Follow TIS on Twitter: @Truth_is_Scary & Like TIS of Facebook- facebook.com/TruthisScary
There is no plant on Earth more condemned than marijuana. We’re talking about a living organism which governments have taken upon themselves to designate as an illegal substance. Despite no existing evidence of anyone ever dying of a marijuana overdose, possession of this plant is still illegal in many parts of the world. Marijuana has been found to suppress cancer, reduce blood pressure, treat glaucoma, alleviate pain and even inhibit HIV. It is an antioxidant, anti-inflammatory and neuroprotective. Can you understand more now why it’s illegal? No Independent Study Has Ever Linked Marijuana To Psychosocial Problems
Cannabis is one of the most powerful healing plants on the planet. Dozens of studies have made pseudoscientific attempts to indicate that young people who use cannabis tend to experience psychological, social problems and mental decline. However, there is no evidence that marijuana use is directly linked with such problems, according to the results of a study published in The Lancet.
“Currently, there is no strong evidence that use of cannabis of itself causes psychological or social problems,” such as mental illness or school failure, lead study author Dr. John Macleod of the University of Birmingham in the UK told Reuters Health. “There is… evidence that cannabis use is associated with these things, but this association could have several explanations,” he said, citing factors such as adversity in early life, which may itself be associated with cannabis use and psychosocial problems.
Macleod and his team reviewed 48 long-term studies, 16 of which provided the highest quality information about the association between illicit drug use reported by people 25 years old or younger and later psychological or social problems. Most of the drug-specific results involved cannabis use. Cannabis use was not consistently associated with violent or antisocial behavior, or with psychological problems.
Notably, recent studies have shown CBD, a compound in cannabis, to be an effective atypical anti-psychotic in treating schizophrenia, a disease many other studies have inconsistently claimed cannabis to cause.
In another study, Scientists from King’s College, London, found occasional pot use could actually improve concentration levels. The study, carried in the American Journal of Epidemiology, tested the mental function and memory of nearly 9,000 Britons at age 50 and found that those who had used illegal drugs as recently as in their 40s did just as well, or slightly better, on the tests than peers who had never used drugs.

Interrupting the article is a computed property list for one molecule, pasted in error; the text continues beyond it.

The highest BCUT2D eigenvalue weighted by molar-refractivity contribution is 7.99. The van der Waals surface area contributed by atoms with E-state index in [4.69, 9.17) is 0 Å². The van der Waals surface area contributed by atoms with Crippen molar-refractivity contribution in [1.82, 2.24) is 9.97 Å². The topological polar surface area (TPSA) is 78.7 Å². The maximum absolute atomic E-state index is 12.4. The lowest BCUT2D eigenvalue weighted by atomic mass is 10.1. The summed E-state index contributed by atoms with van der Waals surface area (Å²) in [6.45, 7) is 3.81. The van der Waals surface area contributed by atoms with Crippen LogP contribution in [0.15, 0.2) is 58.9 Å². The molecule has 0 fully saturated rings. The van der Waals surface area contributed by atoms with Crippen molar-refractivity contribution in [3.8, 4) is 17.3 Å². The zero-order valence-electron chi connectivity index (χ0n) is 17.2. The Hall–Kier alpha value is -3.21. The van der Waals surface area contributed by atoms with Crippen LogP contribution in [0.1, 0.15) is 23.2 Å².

“Overall, at the population level, the results seem to suggest that past or even current illicit drug use is not necessarily associated with impaired cognitive functioning in early middle age,” said lead researcher Dr Alex Dregan.
Dr Dregan’s team used data on 8,992 42-year-olds participating in a UK national health study, who were asked if they had ever used any of 12 illegal drugs. Then, at the age of 50, they took standard tests of memory, attention and other cognitive abilities. Overall, the study found, there was no evidence that current or past drug users had poorer mental performance. In fact, when current and past users were lumped together, their test scores tended to be higher.
The Age of Deception is Ending
In 2003, the U.S. Government as represented by the Department of Health and Human Services filed for, and wasawarded a patent on cannabinoids. The reason? Because research into cannabinoids allowed pharmaceutical companies to acquire practical knowledge on one of the most powerful antioxidants and neuroprotectants known to the natural world.
The U.S. Patent 6630507 was specifically initiated when researchers found that cannabinoids had specific antioxidant properties making them useful in the treatment and prophylaxis of wide variety of oxidation associated diseases, such as ischemic, age-related, inflammatory and autoimmune diseases. The cannabinoids are found to have particular application as neuroprotectants, for example in limiting neurological damage following ischemic insults, such as stroke and trauma, or in the treatment of neurodegenerative diseases, such as Alzheimer’s disease, Parkinson’s disease and HIV dementia. Nonpsychoactive cannabinoids, such as cannabidiol, are particularly advantageous to use because they avoid toxicity that is encountered with psychoactive cannabinoids at high doses useful in the method of the present invention.